The flooding in Thailand is mainly affecting the central provinces along the Chao Phraya River including Bangkok and Ayutthaya. Other popular tourist destinations in the central region including Pattaya, Hua Hin, Kanchanaburi and Koh Chang have not been affected by the floods. Provinces in the south of Thailand also have not been affected by the floods.
Flood waters in Ayutthaya and some other central provinces have begun to subside, although many areas are not yet fully accessible. Tourist attractions in Ayutthaya will reopen once they have been restored.
Situation in Bangkok
Most areas of central Bangkok where to tourists normally go are not flooded at this time. The Chao Phraya River, which runs through Bangkok, is at a higher-than-normal level. This is causing some flooding at tourist attractions that are close to the river, as well as some parts of Chinatown, especially during high tide periods.
Within the Bangkok Metropolitan Area, several suburbs and areas adjacent to the Chao Phraya River are experiencing flooding. As these areas are largely residential and industrial zones, they are not normally visited by tourists. The government has asked residents to leave these areas due to the flooding.
The BTS Skytrain and MRT subway are operating normally. Taxis and tuk tuks are operating on a limited basis. Many BMTA bus routes have been rerouted or suspended due to the flooding. Express boat services on the Chao Phraya River have also been suspended, as have most water-related tourist activities.
According to government officials, October 27 until November 1, 2011 will be a peak period for flooding due to a combination of high seasonal tides and the large volume of water flowing from the northern provinces through the Bangkok area. The government has announced holidays during this period to facilitate the management of flood control measures. The Chatuchak Weekend Market is closed the weekend of October 29.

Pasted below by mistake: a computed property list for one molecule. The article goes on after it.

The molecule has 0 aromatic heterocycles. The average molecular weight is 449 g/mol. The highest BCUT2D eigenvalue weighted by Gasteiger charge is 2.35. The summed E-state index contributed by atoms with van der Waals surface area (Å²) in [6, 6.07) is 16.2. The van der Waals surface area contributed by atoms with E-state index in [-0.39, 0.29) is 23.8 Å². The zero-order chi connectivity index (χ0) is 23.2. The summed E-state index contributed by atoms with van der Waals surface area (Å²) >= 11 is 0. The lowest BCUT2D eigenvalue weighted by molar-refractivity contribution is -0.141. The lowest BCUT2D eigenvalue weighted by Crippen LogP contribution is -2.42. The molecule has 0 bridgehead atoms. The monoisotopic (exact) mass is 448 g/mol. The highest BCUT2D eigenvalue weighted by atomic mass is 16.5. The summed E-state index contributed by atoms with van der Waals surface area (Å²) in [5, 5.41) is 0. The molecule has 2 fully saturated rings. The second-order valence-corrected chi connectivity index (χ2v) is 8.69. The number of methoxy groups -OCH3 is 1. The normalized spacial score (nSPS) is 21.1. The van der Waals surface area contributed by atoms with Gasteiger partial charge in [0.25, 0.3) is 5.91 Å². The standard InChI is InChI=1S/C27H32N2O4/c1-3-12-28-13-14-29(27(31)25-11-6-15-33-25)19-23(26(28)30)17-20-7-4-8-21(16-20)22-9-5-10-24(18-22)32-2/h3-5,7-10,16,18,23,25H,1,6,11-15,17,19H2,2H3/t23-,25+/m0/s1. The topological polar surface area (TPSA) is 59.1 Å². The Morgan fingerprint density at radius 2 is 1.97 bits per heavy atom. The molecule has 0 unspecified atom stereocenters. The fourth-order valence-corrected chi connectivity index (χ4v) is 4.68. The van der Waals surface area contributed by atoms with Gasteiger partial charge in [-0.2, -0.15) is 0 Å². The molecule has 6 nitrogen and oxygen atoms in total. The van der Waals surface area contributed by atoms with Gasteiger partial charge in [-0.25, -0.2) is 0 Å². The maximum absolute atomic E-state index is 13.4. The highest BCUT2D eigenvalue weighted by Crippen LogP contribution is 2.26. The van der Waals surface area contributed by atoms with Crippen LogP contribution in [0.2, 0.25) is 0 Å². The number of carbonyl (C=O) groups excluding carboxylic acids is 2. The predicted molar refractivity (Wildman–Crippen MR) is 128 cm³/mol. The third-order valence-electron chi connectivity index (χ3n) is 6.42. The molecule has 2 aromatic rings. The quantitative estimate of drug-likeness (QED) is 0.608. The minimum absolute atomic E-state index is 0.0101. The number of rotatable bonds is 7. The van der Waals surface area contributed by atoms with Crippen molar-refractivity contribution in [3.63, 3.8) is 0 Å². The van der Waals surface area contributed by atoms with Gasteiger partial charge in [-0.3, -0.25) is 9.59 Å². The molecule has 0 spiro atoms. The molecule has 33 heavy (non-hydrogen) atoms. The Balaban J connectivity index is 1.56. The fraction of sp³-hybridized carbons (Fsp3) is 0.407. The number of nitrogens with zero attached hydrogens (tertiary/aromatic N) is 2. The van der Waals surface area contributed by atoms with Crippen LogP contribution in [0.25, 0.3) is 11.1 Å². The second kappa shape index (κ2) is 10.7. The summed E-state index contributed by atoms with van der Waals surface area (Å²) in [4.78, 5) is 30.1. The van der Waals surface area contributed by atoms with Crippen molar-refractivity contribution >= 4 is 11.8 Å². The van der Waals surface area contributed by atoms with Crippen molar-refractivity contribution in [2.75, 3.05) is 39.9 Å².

Given the rapidly changing nature of the flooding situation in Bangkok, the TAT advises travelers to carefully consider visiting tourist attractions close to the Chao Phraya River as they may be in areas affected by flooding, which could limit access. Visitors should also check multiple sources of information to make an informed decision about whether they should visit Bangkok at the present time.
Bangkok is served by two airports. Suvarnabhumi Airport, the main gateway to Thailand with 120 international and domestic airlines, remains open. It has considerable flood protection measures in place and is operating normally, handling around 800 flights per day. Suvarnabhumi Airport is also the main connector for international arrivals to domestic flights serving tourist destinations throughout Thailand such as Phuket, Chiang Mai and Surat Thani. Domestic flights are operating as per normal between Suvarnabhumi Airport and all other airports in Thailand.
Transportation to and from the airport into central Bangkok including taxis, buses and the Airport Rail Link have not been affected by the floods and are operating normally. Highways from the airport to tourist destinations southeast of Bangkok such as Pattaya, Rayong and Koh Chang are open. Travelers should allow additional time to travel to the airport due to traffic congestion.
Don Mueang Airport, the old international airport, has been closed until November 1 due to flooding. The two domestic airlines operating from Don Mueang have temporarily switched their operations to Suvarnabhumi Airport.
State Railway of Thailand and inter-provincial bus services:
State Railway of Thailand (SRT) and inter-provincial bus services are operating as per usual in areas that are not affected by the floods. In Bangkok and other areas affected by the floods, the SRT and inter-provincial bus service operators are adjusting their routes to best serve passengers given the disruptions caused by the flooding.
Train services to northeastern Thailand are operating as per normal. Train services to the northern provinces have resumed and are operating between Hua Lamphong station in central Bangkok and Chiang Mai. Trains to the north are being rerouted around flooded areas, adding approximately two hours of travel time. Train services to the southern provinces are operating intermittently as the flooding situation permits. Travelers are advised to check in advance with these operators and may want to consider flying to their destinations within Thailand.